Sunday, January 25, 2015 [Tweets] [Favorites]

MPW, Carbon, and Building Classic Mac Apps on Yosemite

Steven Troughton-Smith (via Thomas Brand):

mpw is an m68k binary translator/emulator whose sole purpose is to try and emulate enough of Classic Mac OS to run MPW’s own tools directly on OS X. MPW is unique in that it provided a shell and set of commandline tools on Classic Mac OS (an OS which itself has no notion of shells or commandlines) - this makes it particularly suited to an emulation process like mpw attempts to provide, as emulating a commandline app is a lot easier than one built for UI.

[…]

With the same source file, and only a handful of #ifdefs, I could build the same app for 1984’s System 1.0 all the way up to the current release of OS X, Yosemite.

[…]

Right now [mpw is] a fully usable tool that makes Classic Mac OS compilation possible and easy to do on modern versions of OS X, without requiring emulators or ancient IDEs or the like. To my knowledge, this is the first time this has been possible (excluding legacy versions of CodeWarrior).

Update (2015-01-31): Pierre Lebeaupin:

And in fact, it is a very interesting exercise because it allows a better understanding of what makes the Macintosh the Macintosh, by seeing how it was originally programmed for. So I encourage you all to try and play with it.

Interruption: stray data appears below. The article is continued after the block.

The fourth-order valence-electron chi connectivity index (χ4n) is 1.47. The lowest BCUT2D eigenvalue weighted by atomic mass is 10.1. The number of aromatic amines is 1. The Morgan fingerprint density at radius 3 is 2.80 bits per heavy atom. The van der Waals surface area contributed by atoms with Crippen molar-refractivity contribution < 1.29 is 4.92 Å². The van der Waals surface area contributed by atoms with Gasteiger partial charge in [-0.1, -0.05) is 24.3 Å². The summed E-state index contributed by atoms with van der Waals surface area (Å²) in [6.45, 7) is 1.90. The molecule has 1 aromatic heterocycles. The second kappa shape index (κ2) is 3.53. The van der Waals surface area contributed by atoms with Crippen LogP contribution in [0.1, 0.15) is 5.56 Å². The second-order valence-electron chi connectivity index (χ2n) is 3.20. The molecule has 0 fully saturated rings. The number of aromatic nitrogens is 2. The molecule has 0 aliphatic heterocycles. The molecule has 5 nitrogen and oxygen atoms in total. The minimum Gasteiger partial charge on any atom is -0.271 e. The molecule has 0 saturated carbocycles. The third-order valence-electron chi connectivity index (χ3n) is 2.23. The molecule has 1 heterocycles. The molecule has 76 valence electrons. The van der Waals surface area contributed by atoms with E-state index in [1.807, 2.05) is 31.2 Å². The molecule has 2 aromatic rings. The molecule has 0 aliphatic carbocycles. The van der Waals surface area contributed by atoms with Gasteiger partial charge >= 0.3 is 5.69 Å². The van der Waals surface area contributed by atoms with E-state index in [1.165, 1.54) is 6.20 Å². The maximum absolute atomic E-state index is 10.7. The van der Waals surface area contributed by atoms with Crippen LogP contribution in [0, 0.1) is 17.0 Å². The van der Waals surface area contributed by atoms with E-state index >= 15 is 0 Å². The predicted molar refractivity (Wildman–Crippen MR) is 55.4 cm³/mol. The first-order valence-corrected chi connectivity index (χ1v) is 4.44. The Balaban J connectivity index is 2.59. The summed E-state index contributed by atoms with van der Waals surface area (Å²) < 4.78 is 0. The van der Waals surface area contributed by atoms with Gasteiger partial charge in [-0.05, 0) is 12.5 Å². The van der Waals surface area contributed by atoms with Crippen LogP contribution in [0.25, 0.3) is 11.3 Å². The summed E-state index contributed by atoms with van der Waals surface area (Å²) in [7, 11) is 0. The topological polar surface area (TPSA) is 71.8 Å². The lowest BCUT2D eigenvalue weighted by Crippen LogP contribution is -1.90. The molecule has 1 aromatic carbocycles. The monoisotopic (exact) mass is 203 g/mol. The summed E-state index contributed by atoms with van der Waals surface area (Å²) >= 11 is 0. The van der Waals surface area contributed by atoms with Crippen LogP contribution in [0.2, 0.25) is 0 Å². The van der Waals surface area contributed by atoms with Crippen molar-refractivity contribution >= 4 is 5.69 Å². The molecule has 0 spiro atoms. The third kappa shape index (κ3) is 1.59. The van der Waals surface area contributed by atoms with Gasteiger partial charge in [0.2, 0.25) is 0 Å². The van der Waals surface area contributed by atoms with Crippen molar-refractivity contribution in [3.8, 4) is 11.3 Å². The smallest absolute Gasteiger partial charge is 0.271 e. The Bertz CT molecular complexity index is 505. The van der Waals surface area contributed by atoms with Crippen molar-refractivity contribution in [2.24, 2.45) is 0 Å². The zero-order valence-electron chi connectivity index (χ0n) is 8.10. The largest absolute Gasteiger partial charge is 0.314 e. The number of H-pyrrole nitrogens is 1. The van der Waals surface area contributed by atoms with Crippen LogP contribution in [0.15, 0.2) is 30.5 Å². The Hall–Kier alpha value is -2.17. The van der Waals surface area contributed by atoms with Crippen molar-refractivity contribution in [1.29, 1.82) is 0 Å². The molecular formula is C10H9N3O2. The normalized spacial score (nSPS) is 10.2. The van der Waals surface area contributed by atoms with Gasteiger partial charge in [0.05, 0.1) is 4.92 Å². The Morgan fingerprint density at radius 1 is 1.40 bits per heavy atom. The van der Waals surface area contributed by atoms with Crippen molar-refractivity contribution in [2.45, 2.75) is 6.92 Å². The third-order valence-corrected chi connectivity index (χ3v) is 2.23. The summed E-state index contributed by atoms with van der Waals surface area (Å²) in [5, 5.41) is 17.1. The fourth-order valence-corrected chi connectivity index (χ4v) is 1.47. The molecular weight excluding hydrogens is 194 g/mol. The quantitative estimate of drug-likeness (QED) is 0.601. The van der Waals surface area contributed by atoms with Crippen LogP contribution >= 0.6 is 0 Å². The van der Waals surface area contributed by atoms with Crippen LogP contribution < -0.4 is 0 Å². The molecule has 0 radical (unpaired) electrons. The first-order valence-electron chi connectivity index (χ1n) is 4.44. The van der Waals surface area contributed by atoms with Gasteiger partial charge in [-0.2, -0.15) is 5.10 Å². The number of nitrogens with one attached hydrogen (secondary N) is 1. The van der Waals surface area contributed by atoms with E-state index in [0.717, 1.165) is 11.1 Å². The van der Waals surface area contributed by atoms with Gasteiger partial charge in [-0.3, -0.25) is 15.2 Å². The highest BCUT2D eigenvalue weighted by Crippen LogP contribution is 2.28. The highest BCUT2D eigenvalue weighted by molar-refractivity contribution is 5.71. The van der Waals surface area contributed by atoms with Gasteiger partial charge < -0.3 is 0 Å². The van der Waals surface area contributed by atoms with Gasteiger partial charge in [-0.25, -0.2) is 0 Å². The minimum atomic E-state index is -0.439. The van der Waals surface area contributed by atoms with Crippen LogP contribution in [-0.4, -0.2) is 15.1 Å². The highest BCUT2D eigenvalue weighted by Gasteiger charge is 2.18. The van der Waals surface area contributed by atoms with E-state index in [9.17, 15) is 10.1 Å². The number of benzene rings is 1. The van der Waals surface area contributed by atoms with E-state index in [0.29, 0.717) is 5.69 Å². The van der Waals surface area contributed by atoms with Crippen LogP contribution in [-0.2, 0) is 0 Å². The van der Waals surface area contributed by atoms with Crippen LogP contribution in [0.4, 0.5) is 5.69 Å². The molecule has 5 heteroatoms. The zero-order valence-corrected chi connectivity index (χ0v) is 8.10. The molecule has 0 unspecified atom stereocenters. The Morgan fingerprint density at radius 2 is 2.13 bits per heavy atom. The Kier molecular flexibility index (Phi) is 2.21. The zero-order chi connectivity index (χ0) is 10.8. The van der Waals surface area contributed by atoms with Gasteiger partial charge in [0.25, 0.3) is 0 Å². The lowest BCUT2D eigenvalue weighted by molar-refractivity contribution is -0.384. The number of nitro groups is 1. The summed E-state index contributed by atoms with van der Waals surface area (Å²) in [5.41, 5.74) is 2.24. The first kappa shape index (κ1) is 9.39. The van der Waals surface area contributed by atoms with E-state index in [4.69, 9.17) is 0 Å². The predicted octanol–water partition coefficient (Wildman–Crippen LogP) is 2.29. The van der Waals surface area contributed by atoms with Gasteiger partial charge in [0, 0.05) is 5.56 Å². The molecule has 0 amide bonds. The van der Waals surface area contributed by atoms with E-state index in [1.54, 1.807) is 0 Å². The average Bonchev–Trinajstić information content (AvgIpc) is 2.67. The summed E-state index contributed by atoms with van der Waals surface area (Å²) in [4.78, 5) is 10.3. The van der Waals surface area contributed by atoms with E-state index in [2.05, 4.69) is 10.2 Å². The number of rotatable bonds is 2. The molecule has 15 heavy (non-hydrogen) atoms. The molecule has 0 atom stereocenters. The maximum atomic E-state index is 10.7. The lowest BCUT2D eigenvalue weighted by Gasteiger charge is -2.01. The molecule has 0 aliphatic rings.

[…]

QuickDraw is, by some aspects, more approachable that Quartz (e.g. no object to keep track of and deallocate at the end), but on the other hand the Carbon transition added some hoops to jump through that makes it harder to just get started with it; for instance something as basic as getting the black pattern, used to ensure your drawing is a flat color, is described in most docs as using the black global variable, but those docs should have been changed for Carbon: with Carbon GetQDGlobalsBlack(&blackPat); must be used to merely get that value. Another aspect which complicates initial understanding is that pre-Carbon you would just directly cast between a WindowPtr, (C)GrafPtr, offscreen GWorldPtr, etc., but when compiling for Carbon you have to use conversion functions, for instance GetWindowPort() to get the port for a given window… but only for some of those conversions, the others just being done with casts, and it is hard to know at a glance which are which.

Comments

Stay up-to-date by subscribing to the Comments RSS Feed for this post.

Leave a Comment